In an article in the Lewiston Sun Journal Magazine, editor and writer L.C. Bateman in 1905 called the facility a “miniature city” where “few or none but worn out veterans of the Civil War reside” and “make up a community that is as unique as any that can be found in all New England.”

The community continued to change and evolve throughout the early 20th century. As Civil War veterans got older, they’d often sit with younger veterans and share war stories.

Togus was a full-fledged community with its own administration, its own night life, its own social structure and its own entertainment. Cheever said Togus provided mutual aid to firefighters in nearby Augusta and Chelsea.

However, the beer hall was closed in 1907, the zoo was sold in 1923, and the Togus Brass Band folded, so the campus was no longer a destination for visitors. But Togus would see a big change in the coming years.

NEW VETERANS’ NEEDS

In October 1930, the Veterans Administration was established by President Herbert Hoover and Togus officially became known as the Eastern Branch of the National Home, Veterans Administration. Togus underwent many changes in the next several decades.

After World War II, Togus began providing full-service care to huge numbers of returning veterans.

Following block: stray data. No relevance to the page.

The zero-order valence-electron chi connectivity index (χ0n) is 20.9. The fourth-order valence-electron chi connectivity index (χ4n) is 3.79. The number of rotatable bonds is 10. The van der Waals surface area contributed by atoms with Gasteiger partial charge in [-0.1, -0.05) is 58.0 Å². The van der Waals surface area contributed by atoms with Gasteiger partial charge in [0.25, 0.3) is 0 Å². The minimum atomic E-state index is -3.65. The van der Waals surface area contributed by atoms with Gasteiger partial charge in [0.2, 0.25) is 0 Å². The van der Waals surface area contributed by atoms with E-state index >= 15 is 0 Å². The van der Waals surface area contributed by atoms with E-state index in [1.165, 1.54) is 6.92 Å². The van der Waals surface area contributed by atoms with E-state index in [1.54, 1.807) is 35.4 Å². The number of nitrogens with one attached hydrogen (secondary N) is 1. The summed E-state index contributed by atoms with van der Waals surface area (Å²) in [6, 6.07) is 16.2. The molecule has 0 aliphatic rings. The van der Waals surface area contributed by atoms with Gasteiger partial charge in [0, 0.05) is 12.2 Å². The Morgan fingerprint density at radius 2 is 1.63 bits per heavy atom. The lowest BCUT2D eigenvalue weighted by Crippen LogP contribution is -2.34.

Beattie, the Togus historian, said there was growing emphasis on psychiatric care and on reducing the number of patients living at the facility.

Patient care was supplemented by entertainment, athletics, a library, the campus canteen and chaplain services.

By midcentury, Togus was hosting Harry Houdini in the opera house and fielded its own baseball team, which played an exhibition game against the Boston Red Sox in the late 1940s in front of 10,000 people at the Togus baseball field.

Patient care after World War II included supplementary care such as educational, physical, occupational, corrective and manual arts therapy. Around that time, Togus began hosting an annual sportsmen’s show featuring displays of fishing gear, boats and motors and other outdoor equipment.